I believe that humans, for the most part, have a hard time focusing on and acknowledging difficult realities when they’re not confronted with them, face-to-face. Most likely that inclination is a defense mechanism, or ignorance, or self-protection.
For example, I wonder what it will take to convince certain people that climate change is real? I pessimistically feel that it would take a natural disaster knocking at their own front door to make them believe. Or what about people that consume meat and animal products, yet love animals, therefore compartmentalizing the grim reality behind the former life that’s now on their plate?
I recently watched Mission Blue, and Sylvia Earle (impassioned explorer and protector of the oceans) said that on the surface, oceans will still look the same to an outside observer, no matter how catastrophically life continues to decline and die below.
That kind of sums it all up: Why take action when, from the outside, things look just fine?
I used to be one of those people who settled into the inaction of “normalcy,” which is why I often credit cancer as a positive in my life. It woke me up, kicking off a domino effect of wanting to better my own body, then branching out from there to wanting to better the entire world.
I opened Pandora’s Box, realizing that many areas of my life were just so damn comfortable, and ingrained – it was overwhelming. I became resistant to changing certain things, and became bitter when I felt continually isolated from the “normal” flow of life.
Who likes to change, or give up comforts, when there’s seemingly not an urgent, or personal reason to do so? Arguably no one.
And I never would have felt obligated to make any drastic shifts in my life if it weren’t for such an intense trauma. I never would have felt it was the “right time” to ditch my excuses for not improving my diet and my fitness routine (or lack thereof).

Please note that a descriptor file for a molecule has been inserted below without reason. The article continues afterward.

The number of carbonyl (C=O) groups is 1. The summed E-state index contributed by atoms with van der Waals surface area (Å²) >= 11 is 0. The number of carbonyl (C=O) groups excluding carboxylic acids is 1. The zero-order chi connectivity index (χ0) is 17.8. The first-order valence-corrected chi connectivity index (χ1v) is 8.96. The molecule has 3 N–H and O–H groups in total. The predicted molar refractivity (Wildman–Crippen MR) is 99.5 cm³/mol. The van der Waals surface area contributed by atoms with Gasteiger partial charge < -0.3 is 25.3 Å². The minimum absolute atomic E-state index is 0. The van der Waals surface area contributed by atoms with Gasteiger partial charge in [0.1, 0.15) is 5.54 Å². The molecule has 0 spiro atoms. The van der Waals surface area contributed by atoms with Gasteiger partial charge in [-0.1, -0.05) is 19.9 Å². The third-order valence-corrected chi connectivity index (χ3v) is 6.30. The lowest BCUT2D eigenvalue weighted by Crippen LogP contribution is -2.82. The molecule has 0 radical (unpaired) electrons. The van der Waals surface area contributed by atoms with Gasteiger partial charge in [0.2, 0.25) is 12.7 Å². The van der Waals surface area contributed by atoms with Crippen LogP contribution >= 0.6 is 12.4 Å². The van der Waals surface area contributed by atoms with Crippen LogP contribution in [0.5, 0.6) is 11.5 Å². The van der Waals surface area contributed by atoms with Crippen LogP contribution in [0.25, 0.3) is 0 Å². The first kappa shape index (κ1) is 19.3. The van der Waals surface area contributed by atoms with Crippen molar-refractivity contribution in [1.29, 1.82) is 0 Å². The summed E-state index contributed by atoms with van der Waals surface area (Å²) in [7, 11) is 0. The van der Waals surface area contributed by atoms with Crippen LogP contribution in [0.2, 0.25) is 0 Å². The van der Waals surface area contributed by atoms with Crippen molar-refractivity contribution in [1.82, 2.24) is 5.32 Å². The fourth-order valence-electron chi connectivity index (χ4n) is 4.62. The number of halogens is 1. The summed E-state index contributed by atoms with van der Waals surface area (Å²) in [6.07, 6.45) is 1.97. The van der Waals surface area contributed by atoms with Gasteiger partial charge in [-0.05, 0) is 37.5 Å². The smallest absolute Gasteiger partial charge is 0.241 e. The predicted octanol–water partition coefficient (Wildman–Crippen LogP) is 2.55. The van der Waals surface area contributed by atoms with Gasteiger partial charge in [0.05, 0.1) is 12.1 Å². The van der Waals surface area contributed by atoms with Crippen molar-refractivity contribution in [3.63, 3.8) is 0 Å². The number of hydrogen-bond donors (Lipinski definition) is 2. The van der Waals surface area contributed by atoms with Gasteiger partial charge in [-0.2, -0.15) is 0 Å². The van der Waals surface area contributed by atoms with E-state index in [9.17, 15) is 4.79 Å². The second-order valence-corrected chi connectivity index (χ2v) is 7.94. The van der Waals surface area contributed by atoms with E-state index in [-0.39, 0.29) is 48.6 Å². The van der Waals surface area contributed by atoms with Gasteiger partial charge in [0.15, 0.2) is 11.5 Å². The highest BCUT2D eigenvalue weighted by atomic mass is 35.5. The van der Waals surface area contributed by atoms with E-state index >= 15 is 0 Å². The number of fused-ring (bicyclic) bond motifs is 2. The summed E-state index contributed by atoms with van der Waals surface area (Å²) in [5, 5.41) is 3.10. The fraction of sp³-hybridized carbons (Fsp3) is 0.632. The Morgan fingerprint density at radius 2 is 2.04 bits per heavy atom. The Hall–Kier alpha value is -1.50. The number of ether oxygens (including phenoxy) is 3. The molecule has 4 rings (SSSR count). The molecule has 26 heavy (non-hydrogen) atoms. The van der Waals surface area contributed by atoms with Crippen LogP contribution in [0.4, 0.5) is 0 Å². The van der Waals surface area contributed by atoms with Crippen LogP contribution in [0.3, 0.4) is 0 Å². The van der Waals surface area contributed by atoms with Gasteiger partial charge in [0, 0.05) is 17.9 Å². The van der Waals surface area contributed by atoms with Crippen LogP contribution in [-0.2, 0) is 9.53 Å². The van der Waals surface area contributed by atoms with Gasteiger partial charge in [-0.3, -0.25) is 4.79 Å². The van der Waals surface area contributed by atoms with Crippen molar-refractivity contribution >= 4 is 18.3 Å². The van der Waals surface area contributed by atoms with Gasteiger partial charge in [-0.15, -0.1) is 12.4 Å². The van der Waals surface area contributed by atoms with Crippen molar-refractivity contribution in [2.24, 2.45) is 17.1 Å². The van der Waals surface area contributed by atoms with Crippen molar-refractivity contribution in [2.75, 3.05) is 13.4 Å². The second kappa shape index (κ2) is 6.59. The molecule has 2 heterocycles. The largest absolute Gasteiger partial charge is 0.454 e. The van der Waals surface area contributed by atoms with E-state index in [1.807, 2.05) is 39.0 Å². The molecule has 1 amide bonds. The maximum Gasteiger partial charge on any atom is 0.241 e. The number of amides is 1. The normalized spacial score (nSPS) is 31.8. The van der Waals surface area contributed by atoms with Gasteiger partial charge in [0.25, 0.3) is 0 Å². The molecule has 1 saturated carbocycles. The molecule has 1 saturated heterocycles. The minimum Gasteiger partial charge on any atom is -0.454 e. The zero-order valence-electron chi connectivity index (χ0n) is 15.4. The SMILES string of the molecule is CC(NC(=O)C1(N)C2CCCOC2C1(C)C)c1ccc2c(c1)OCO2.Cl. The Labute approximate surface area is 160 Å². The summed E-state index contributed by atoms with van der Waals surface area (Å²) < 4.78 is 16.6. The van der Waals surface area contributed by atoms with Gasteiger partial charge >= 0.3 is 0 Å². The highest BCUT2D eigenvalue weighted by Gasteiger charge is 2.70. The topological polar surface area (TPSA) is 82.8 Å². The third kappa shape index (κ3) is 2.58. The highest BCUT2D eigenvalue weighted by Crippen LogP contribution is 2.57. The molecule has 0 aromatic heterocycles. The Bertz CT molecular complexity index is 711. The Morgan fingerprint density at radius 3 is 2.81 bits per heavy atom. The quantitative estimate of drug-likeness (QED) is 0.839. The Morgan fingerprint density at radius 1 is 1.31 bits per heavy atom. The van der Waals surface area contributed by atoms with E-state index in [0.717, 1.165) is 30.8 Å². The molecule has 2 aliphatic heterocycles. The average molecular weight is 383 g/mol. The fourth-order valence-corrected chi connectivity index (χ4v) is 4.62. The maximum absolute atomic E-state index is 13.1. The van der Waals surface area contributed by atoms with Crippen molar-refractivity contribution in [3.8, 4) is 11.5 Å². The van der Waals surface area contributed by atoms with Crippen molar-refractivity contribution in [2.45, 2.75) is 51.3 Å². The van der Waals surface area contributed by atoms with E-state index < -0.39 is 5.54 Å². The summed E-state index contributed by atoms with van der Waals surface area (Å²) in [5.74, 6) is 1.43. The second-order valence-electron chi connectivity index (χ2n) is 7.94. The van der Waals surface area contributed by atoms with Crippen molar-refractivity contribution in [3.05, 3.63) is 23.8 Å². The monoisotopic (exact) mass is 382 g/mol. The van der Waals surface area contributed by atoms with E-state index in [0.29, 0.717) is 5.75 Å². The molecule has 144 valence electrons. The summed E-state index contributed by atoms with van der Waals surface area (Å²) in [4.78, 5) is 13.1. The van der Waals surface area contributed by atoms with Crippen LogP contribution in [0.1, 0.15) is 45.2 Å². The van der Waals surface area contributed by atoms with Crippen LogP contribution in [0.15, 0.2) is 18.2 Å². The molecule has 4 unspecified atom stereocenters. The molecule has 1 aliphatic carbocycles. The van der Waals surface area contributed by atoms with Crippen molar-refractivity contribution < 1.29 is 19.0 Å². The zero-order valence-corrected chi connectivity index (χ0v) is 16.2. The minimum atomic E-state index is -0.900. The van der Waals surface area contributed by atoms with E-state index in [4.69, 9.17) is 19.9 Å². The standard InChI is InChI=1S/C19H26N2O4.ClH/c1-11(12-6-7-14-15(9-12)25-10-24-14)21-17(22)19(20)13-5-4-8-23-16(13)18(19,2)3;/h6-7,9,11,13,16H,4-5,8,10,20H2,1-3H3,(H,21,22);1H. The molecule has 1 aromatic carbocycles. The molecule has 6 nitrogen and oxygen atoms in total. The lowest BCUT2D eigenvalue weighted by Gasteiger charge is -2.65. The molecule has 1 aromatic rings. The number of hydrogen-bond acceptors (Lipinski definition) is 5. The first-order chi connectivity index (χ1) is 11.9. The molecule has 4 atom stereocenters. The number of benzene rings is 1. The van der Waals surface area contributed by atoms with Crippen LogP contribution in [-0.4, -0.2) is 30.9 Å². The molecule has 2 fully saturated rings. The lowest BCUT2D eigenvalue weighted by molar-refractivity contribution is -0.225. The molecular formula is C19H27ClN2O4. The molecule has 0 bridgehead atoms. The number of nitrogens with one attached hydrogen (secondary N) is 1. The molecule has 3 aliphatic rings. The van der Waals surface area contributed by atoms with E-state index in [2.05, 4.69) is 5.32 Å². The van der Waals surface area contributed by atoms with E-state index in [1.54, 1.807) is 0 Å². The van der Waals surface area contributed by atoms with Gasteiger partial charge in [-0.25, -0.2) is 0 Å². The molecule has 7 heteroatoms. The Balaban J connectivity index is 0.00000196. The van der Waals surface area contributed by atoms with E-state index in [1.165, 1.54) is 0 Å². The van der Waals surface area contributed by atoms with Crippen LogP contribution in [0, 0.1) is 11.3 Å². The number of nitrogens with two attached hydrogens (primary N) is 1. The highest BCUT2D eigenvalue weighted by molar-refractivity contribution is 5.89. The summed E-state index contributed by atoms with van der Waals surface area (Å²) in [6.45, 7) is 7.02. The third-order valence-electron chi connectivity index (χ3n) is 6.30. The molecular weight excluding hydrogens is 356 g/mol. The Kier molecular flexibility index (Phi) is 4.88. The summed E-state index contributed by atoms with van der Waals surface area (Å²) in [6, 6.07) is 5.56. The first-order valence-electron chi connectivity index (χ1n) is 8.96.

I had to get comfortable with being uncomfortable, with cravings, with missing certain indulgences, and with going against the tides of popular opinion.
Cancer became my wakeup call, my source of accountability (as has this blog), but it has been up to me to continue to implement the subsequent changes I have made.
Being the boss of all of these changes has been the greatest struggle of all – but the most rewarding.
And so that’s what I focus on these days: keeping myself accountable and dedicated to improving myself and the world around me, even when I can’t look a palpable reason in the eye. That focus in turn creates an awareness of how I am truly feeling – mind, body, and soul – therefore reminding me of what I cannot see.
I have to remember that just because I can’t see my disease, or many of the other detrimental things going on around this planet, doesn’t mean that they aren’t there. The challenge is to act as if these things are knocking down our front door every day, and taking action to make sure we exist in a way that will ultimately serve our own personal health, as well as the health of our planet.
The more I remember, the more I can contribute gifts of action to my future self.
I know she will need them.
Comfort is not king when it comes to long term change, and neither is complacency. We must strive to remember why we’re doing the real work behind the changes we seek, and support each other in doing so.
Never forget that health is the most precious wealth of all.